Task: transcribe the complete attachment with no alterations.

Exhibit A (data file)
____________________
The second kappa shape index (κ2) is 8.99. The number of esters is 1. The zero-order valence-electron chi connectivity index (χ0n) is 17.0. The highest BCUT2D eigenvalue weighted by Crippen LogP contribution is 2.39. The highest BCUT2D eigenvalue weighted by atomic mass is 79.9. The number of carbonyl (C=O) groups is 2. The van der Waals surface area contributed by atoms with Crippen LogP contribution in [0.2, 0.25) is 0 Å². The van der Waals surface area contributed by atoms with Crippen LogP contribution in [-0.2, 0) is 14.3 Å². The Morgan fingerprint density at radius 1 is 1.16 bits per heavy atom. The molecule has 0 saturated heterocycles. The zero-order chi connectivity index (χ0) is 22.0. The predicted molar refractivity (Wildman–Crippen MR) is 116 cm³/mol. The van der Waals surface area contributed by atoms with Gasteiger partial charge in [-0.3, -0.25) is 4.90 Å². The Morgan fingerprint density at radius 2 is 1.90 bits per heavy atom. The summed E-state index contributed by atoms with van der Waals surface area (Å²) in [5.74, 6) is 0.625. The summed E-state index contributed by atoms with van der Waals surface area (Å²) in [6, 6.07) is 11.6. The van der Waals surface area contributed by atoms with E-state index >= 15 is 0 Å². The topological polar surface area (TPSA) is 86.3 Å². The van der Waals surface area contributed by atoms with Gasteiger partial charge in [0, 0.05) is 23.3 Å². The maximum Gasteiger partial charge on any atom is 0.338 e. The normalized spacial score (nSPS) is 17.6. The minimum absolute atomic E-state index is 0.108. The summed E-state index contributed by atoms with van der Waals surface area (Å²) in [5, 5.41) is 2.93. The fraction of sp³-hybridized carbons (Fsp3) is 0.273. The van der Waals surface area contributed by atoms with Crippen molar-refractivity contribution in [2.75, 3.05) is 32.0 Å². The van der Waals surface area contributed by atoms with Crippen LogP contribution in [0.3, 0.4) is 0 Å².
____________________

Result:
The second kappa shape index (κ2) is 8.99. The number of esters is 1. The zero-order valence-electron chi connectivity index (χ0n) is 17.0. The highest BCUT2D eigenvalue weighted by Crippen LogP contribution is 2.39. The highest BCUT2D eigenvalue weighted by atomic mass is 79.9. The number of carbonyl (C=O) groups is 2. The van der Waals surface area contributed by atoms with Crippen LogP contribution in [0.2, 0.25) is 0 Å². The van der Waals surface area contributed by atoms with Crippen LogP contribution in [-0.2, 0) is 14.3 Å². The Morgan fingerprint density at radius 1 is 1.16 bits per heavy atom. The molecule has 0 saturated heterocycles. The zero-order chi connectivity index (χ0) is 22.0. The predicted molar refractivity (Wildman–Crippen MR) is 116 cm³/mol. The van der Waals surface area contributed by atoms with Gasteiger partial charge in [-0.3, -0.25) is 4.90 Å². The Morgan fingerprint density at radius 2 is 1.90 bits per heavy atom. The summed E-state index contributed by atoms with van der Waals surface area (Å²) in [5.74, 6) is 0.625. The summed E-state index contributed by atoms with van der Waals surface area (Å²) in [6, 6.07) is 11.6. The van der Waals surface area contributed by atoms with E-state index >= 15 is 0 Å². The topological polar surface area (TPSA) is 86.3 Å². The van der Waals surface area contributed by atoms with Gasteiger partial charge in [0, 0.05) is 23.3 Å². The maximum Gasteiger partial charge on any atom is 0.338 e. The normalized spacial score (nSPS) is 17.6. The minimum absolute atomic E-state index is 0.108. The summed E-state index contributed by atoms with van der Waals surface area (Å²) in [5, 5.41) is 2.93. The fraction of sp³-hybridized carbons (Fsp3) is 0.273. The van der Waals surface area contributed by atoms with Crippen molar-refractivity contribution in [2.75, 3.05) is 32.0 Å². The van der Waals surface area contributed by atoms with Crippen LogP contribution in [0.3, 0.4) is 0 Å².